In my previous post I mentioned not wanting to photograph people who are at a low point and being careful with photographing the homeless. Here are some examples where I endeavored to show that even though they were out on the streets, they were still people and not to be made fun of.
Yes, many homeless people have substance or mental problems but there are just as many who just ran out of luck or where in the wrong place at the wrong time. I didn’t ask any of these men why they were living as they were. It may have been an eye opener to do so but I chose to just say hello, ask for a photo, chat with them a bit and give them a few dollars.
This is Robert Henry. He was quite the sit down comedian. He was shouting out to all the ladies (nothing rude though) and being such a flirt. He got my attention with “Hey there Lena Horne!” We spoke and laughed for awhile.. When I asked to take his photo he assumed I wanted him to look like this; I suppose that may have been the way others have approached him or even thought he should look like.
But I asked him to be himself and that’s when I got this. I should’ve known he’d be a cut up.
A fellow photographer friend of mine invited me to be his second shooter for a small fashion show. We left together to try and do some street photos afterwards when we came upon this quiet man sitting in a doorway. I don’t recall much about him other than he was the most sweet, polite and humble soul.
I should find out about this but these two men as well as many others I’ve seen in downtown Columbus must live in a group home, shelter, or whatever because they were wearing lanyards and selling some kind of newspaper. I’ve run into many of them downtown but never the same ones.
I met Ron here on one of my first attempts at street photography/portraits in 2013. He was sitting outside of Copley Square in Boston with what was probably all that he owned in a shopping cart. There was something about him that drew me to him. His signs say that he doesn’t drink or do drugs and that injuries to his back and shoulder keep him from working and that he was waiting for disability to be approved.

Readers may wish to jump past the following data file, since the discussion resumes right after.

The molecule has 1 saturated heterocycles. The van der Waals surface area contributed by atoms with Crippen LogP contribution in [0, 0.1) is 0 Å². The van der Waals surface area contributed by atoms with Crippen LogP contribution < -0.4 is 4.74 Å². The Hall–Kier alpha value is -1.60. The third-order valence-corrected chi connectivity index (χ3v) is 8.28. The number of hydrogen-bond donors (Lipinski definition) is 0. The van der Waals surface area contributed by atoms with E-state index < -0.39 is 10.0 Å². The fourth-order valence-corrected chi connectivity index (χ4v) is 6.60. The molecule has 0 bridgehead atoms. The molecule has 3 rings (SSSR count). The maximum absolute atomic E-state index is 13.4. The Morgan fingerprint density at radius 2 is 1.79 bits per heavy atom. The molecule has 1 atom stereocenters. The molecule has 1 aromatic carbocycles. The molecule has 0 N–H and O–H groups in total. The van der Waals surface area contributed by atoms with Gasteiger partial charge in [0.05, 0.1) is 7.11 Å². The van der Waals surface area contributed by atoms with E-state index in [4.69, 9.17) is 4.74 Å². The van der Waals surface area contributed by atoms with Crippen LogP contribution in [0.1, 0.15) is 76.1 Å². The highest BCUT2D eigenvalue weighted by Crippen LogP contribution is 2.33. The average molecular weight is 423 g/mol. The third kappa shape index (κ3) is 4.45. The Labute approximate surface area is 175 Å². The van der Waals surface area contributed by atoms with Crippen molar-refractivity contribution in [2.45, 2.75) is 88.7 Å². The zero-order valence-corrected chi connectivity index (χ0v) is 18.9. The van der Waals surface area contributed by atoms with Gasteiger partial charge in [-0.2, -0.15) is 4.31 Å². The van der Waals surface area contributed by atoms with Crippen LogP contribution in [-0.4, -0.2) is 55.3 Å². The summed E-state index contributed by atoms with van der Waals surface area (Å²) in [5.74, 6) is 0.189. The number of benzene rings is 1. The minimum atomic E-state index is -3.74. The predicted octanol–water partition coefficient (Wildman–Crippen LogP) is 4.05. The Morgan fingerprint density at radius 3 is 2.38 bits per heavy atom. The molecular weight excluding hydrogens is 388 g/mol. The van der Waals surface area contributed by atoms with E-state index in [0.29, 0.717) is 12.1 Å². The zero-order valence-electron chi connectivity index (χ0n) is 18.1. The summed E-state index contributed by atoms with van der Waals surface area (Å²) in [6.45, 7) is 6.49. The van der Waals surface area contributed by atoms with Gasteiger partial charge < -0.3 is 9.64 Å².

Homelessness is something that people “usually” don’t aspire to become and while no one who is trying to go about their day wants to walk past someone asleep on the sidewalk, or have their dinner interrupted by a very disheveled man coming into the restaurant begging for food (that actually happened to us once) or be confronted by someone begging for change, it is a sad problem. I have no answers for it but maybe someone somewhere does or will and I hope that the lives of these men have improved to where they are no longer on the street.
Happy looking guys you got there,
As happy as they could be, maybe, anyway.
I like how respectfully you have done this post and the photographs. I also like to ask people before I photograph them. I like how you also chatted with them and we get to see them as a person, not just a photo. Well done!
Thank you so much, Sandhya 🙂
Compliments on your photos. The homeless are a curse of our civilization. Or maybe I should say a sad by-product? They lead very difficult lives, some have sever mental disorders… Your pix tell a story about those people. Thanks for them
I’m glad you enjoyed the post. Sadly the homeless are a sad by product of civilization and many do have mental and substance problems. I feel for those but will not approach them. You kinda get a feel in street photography for who you can and can’t approach but common sense and safety should always be paramount!
Yes, better safe than sorry. I was very shocked in San Francisco a few years ago at the huge quantities of homeless in the streets. Most were in a very bad shape…
Very nice portraits. It is about individuals, as you said you need to be a good people reader too.
Thank you and it is always best to go with common sense.
Thank you. I personally like to capture street photography.